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Mintz v. Township of Millstone

January 21, 2005


On appeal from Superior Court of New Jersey, Law Division, Monmouth County, Docket No. MON-L-373-03.

Before Judges Wefing, Payne and C.S. Fisher.

The opinion of the court was delivered by: Fisher, J.A.D.


Argued October 6, 2004

The trial judge determined that the Millstone Township Planning Board arbitrarily denied plaintiff Neil K. Mintz's application for subdivision approval. In denying the application, the board relied upon its belief -- based upon the memories of some residents, and an ambiguous at best, erroneous at worst, reference in its records -- that a condition of its approval of Mintz's predecessor's application was a restriction on any further subdivision. Because we agree with the trial judge's conclusion that this alleged restriction was neither memorialized nor recorded and, as a result, should not be enforced, we affirm.*fn1

The property in question consists of two separate six-acre lots -- one owned by Mintz and the other by Harold and Janet Torkelsen (Torkelsen) -- that were once part of an approximately seventy-acre tract owned by David and Grace Antonowsky (Antonowsky). The Mintz and Torkelsen lots were created in 1980 when Antonowsky obtained approval to subdivide his seventy acres into twelve lots.*fn2 Proposed intervenor Michelle Orlick owns another of the lots subdivided from Antonowsky's seventy-acre tract. In 2002, Mintz filed applications with the board, seeking to subdivide two of the six-acre lots that were created by Antonowsky's subdivision in 1980 -- lot 2.01 that he owns and lot 2.02 that he was under contract to purchase from Torkelson -- into four three-acre lots.

The applications complied with all zoning requirements, but the board determined, after hearing testimony on three different occasions, that any further subdivision of these lots was prohibited by an earlier restriction. This restriction was not contained in the ordinance that approved the Antonowsky subdivision, in the subdivision deed thereafter filed by Antonowsky, or in any deed by which Antonowsky thereafter conveyed any of the other lots to others. Nevertheless, the board concluded that such a restriction was imposed at the time Antonowsky's application was approved and should be enforced to defeat Mintz's application. The board reached this determination through its reliance upon anecdotal evidence, including the memories of individuals as to what they believed occurred when Antonowsky's application was granted in 1980.

For example, it was undisputed that the minutes of the September 24, 1980 board meeting do not reveal that a restriction on any further subdivision was ever placed on the lots resulting from the Antonowsky subdivision:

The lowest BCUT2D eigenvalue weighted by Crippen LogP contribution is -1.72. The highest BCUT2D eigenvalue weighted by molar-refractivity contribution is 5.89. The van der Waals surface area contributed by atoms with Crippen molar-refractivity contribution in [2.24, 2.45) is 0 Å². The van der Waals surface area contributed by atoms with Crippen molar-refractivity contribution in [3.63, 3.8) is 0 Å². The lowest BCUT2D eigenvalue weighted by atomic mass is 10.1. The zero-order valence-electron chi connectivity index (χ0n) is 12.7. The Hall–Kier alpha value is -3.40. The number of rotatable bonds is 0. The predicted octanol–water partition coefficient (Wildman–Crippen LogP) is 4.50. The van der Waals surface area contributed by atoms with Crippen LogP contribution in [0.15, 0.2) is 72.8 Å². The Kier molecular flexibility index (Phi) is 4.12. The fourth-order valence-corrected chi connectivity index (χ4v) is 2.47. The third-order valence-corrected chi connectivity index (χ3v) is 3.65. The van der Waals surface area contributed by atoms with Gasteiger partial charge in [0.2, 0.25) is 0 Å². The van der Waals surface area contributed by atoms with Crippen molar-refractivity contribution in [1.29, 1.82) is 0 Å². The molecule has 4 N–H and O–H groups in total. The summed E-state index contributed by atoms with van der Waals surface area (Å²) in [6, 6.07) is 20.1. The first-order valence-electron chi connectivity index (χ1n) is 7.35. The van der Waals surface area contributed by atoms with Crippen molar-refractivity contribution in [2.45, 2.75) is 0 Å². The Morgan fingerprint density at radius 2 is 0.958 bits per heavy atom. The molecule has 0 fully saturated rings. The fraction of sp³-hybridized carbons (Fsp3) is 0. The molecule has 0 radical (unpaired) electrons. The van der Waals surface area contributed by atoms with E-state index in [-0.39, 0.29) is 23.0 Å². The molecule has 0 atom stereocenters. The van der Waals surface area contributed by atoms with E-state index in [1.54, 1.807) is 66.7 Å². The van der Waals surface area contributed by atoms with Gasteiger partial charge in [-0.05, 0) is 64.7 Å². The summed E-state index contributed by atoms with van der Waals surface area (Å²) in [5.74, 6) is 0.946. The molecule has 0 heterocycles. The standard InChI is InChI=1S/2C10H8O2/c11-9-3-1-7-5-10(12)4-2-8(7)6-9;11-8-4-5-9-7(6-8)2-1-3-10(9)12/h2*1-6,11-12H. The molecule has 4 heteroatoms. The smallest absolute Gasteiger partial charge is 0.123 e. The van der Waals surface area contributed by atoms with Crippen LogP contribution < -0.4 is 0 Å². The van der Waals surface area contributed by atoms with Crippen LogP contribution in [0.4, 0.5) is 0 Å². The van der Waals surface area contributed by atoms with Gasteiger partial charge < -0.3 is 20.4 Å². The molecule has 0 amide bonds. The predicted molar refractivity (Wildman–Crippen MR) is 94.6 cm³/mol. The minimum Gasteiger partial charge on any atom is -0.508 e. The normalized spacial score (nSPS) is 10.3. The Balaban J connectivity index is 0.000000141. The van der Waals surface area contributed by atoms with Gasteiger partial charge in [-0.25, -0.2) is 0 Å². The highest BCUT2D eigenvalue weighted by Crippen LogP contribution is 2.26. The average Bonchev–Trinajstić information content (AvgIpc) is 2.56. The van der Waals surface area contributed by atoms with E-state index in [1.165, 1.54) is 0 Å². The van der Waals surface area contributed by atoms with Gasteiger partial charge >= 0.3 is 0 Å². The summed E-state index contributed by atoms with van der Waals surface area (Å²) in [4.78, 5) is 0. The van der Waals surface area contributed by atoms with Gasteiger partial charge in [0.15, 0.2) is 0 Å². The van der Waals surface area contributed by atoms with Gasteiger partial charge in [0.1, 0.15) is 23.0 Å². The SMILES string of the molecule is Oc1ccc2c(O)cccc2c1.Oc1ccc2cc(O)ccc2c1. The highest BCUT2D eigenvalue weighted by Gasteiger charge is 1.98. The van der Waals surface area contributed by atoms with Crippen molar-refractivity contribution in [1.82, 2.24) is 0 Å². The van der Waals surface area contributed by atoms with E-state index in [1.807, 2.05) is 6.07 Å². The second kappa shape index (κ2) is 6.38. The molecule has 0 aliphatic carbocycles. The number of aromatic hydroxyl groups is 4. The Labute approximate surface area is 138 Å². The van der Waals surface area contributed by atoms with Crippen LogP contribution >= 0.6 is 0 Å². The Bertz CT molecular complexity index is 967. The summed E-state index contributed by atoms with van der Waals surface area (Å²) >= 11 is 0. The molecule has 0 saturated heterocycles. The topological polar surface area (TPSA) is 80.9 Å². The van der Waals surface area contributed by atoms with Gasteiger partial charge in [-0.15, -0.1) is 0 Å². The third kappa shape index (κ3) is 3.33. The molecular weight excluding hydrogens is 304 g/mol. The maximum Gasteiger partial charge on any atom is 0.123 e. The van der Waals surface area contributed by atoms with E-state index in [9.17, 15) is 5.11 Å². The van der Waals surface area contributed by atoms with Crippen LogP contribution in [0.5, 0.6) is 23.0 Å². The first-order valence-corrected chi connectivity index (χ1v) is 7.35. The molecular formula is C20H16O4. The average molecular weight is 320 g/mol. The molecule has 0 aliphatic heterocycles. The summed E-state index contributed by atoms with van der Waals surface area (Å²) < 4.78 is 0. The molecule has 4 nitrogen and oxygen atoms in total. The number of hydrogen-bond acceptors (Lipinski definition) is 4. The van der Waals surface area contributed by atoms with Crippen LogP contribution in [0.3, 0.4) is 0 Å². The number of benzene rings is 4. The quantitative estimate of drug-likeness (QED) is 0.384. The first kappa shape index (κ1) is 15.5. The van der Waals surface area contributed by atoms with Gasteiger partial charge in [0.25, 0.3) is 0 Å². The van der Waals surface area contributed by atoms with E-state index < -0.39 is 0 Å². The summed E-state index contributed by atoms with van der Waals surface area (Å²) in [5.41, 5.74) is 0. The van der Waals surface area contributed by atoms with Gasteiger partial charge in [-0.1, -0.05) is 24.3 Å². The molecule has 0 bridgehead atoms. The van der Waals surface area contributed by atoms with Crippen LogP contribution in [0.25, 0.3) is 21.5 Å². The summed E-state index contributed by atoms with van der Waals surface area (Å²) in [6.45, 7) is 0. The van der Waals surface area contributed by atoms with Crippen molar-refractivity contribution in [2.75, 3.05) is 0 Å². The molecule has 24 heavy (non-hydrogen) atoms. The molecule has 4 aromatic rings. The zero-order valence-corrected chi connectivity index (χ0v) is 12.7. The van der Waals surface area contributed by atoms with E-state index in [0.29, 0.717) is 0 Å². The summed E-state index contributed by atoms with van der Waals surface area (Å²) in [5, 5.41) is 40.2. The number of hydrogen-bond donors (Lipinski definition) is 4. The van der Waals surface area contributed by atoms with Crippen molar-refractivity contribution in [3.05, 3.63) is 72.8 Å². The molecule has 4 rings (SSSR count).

Mr. [and] Mrs. Antonowsky and Mr. Bruce Rittenhouse, Engineer, were present for this second review of a 12 lot subdivision. Taxes are paid to date. Approvals have been received from Monmouth County and East Windsor Township Planning Boards. The application qualifies as a minor subdivision as the proposed lots contain 6 acres except for one lot within each original tract of land. Map shows that road widening is given to create a 50 foot right of way for all Township roads. After review by the Board, Mr. Hudson asked that a motion be made for approval of the application subject to the Board Engineer's request for a 25 foot radius on the corners of Gordon and Nurko Roads and for road widening. Mr. Littman so moved for approval. Motion was seconded by Mayor Abate. Roll call vote indicated approval by the six Board Members present.

However, under the"New Business" section of the minutes of the October 8, 1980 meeting, it was stated that

The application of Sub 23-80 (Sands) was discussed. Mayor Abate asked that a restriction be put on the map that these lots will not be further subdivided. It was so decided by the Board.

While"Sub 23-80" is the identification number assigned by the board to an application by someone named Sands and not Antonowsky, whose application was numbered"Sub 22-80," in considering Mintz's application the board took the position that the minutes' erroneous reference to Sands and his application actually related to the Antonowsky application. Thus, through this inaccurate reference in the minutes of the October 8, 1980 board meeting, the board concluded that further subdivision of the Antonowsky lots was precluded.

In addition, the board relied upon the statements of persons in the community that the intent underlying the 1980 Antonowsky subdivision was that each subdivided lot remain a six-acre"farmette." One board member also indicated that he"remembered" that this was the intention of the board in granting Antonowsky's application. Michelle Orlick*fn3 testified that other owners of the Antonowsky lots"were under the belief," as a result of what they were told,"that there could be no further subdivision of these mini farms." She also told the board of her attempts to locate the"subdivision folder" created at the time of Antonowsky's application. On November 13, 2002, Orlick testified that the subdivision folder had not been located but that

[T]he evidence is definitely building, that there is a resolution on its original minor subdivision. We have the information that the residents were given on purchase, the memories of two members of the board that have nothing to do with this purchase. Notation in the left-hand column from 9/24/80 minutes, that there is a resolution and the ...

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